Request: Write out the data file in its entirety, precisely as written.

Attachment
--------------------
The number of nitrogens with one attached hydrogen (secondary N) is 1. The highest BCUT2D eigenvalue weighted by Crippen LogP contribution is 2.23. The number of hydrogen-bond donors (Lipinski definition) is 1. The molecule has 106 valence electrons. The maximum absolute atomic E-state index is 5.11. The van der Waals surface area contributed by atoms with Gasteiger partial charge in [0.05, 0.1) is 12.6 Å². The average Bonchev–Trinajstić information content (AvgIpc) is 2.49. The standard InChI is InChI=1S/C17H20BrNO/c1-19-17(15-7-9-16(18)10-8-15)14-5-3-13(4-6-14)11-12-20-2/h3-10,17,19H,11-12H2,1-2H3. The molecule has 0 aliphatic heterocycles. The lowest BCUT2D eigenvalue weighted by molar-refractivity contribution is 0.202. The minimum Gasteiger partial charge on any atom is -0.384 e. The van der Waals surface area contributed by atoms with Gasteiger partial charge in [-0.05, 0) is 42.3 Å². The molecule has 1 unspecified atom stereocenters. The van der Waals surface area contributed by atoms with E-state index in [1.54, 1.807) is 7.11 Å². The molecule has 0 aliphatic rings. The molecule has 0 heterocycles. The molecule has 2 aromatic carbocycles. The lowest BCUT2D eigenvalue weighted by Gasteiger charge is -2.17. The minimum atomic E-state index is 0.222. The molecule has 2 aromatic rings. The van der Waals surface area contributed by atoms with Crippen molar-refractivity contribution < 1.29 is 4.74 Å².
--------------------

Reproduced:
The number of nitrogens with one attached hydrogen (secondary N) is 1. The highest BCUT2D eigenvalue weighted by Crippen LogP contribution is 2.23. The number of hydrogen-bond donors (Lipinski definition) is 1. The molecule has 106 valence electrons. The maximum absolute atomic E-state index is 5.11. The van der Waals surface area contributed by atoms with Gasteiger partial charge in [0.05, 0.1) is 12.6 Å². The average Bonchev–Trinajstić information content (AvgIpc) is 2.49. The standard InChI is InChI=1S/C17H20BrNO/c1-19-17(15-7-9-16(18)10-8-15)14-5-3-13(4-6-14)11-12-20-2/h3-10,17,19H,11-12H2,1-2H3. The molecule has 0 aliphatic heterocycles. The lowest BCUT2D eigenvalue weighted by molar-refractivity contribution is 0.202. The minimum Gasteiger partial charge on any atom is -0.384 e. The van der Waals surface area contributed by atoms with Gasteiger partial charge in [-0.05, 0) is 42.3 Å². The molecule has 1 unspecified atom stereocenters. The van der Waals surface area contributed by atoms with E-state index in [1.54, 1.807) is 7.11 Å². The molecule has 0 aliphatic rings. The molecule has 0 heterocycles. The molecule has 2 aromatic carbocycles. The lowest BCUT2D eigenvalue weighted by Gasteiger charge is -2.17. The minimum atomic E-state index is 0.222. The molecule has 2 aromatic rings. The van der Waals surface area contributed by atoms with Crippen molar-refractivity contribution < 1.29 is 4.74 Å².